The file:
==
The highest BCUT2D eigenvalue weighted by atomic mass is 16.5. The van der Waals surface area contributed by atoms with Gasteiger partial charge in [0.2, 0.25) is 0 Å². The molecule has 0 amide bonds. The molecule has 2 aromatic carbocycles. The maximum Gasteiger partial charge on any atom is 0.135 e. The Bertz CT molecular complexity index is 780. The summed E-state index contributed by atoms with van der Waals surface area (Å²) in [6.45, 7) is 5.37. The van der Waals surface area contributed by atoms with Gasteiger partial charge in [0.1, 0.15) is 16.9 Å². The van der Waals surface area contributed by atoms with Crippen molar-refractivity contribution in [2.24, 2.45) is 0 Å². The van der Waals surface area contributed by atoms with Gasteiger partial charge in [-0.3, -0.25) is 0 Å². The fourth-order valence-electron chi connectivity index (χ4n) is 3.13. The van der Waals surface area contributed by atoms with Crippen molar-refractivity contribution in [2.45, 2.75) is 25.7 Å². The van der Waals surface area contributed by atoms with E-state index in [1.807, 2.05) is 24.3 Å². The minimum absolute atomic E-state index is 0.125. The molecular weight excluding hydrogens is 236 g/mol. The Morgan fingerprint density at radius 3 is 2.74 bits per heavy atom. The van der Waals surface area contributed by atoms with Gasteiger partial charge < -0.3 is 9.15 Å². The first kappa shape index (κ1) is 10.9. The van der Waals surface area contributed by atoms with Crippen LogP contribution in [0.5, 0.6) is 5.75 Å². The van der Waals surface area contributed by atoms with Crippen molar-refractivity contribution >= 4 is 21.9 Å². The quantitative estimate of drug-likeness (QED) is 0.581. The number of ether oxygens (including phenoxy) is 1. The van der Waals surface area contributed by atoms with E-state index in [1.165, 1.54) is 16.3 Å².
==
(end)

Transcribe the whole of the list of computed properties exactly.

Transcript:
The highest BCUT2D eigenvalue weighted by atomic mass is 16.5. The van der Waals surface area contributed by atoms with Gasteiger partial charge in [0.2, 0.25) is 0 Å². The molecule has 0 amide bonds. The molecule has 2 aromatic carbocycles. The maximum Gasteiger partial charge on any atom is 0.135 e. The Bertz CT molecular complexity index is 780. The summed E-state index contributed by atoms with van der Waals surface area (Å²) in [6.45, 7) is 5.37. The van der Waals surface area contributed by atoms with Gasteiger partial charge in [0.1, 0.15) is 16.9 Å². The van der Waals surface area contributed by atoms with Crippen molar-refractivity contribution in [2.24, 2.45) is 0 Å². The van der Waals surface area contributed by atoms with Gasteiger partial charge in [-0.3, -0.25) is 0 Å². The fourth-order valence-electron chi connectivity index (χ4n) is 3.13. The van der Waals surface area contributed by atoms with Crippen molar-refractivity contribution in [2.45, 2.75) is 25.7 Å². The van der Waals surface area contributed by atoms with E-state index in [1.807, 2.05) is 24.3 Å². The minimum absolute atomic E-state index is 0.125. The molecular weight excluding hydrogens is 236 g/mol. The Morgan fingerprint density at radius 3 is 2.74 bits per heavy atom. The van der Waals surface area contributed by atoms with Gasteiger partial charge < -0.3 is 9.15 Å². The first kappa shape index (κ1) is 10.9. The van der Waals surface area contributed by atoms with Crippen LogP contribution in [0.5, 0.6) is 5.75 Å². The van der Waals surface area contributed by atoms with Crippen molar-refractivity contribution >= 4 is 21.9 Å². The quantitative estimate of drug-likeness (QED) is 0.581. The number of ether oxygens (including phenoxy) is 1. The van der Waals surface area contributed by atoms with E-state index in [1.165, 1.54) is 16.3 Å².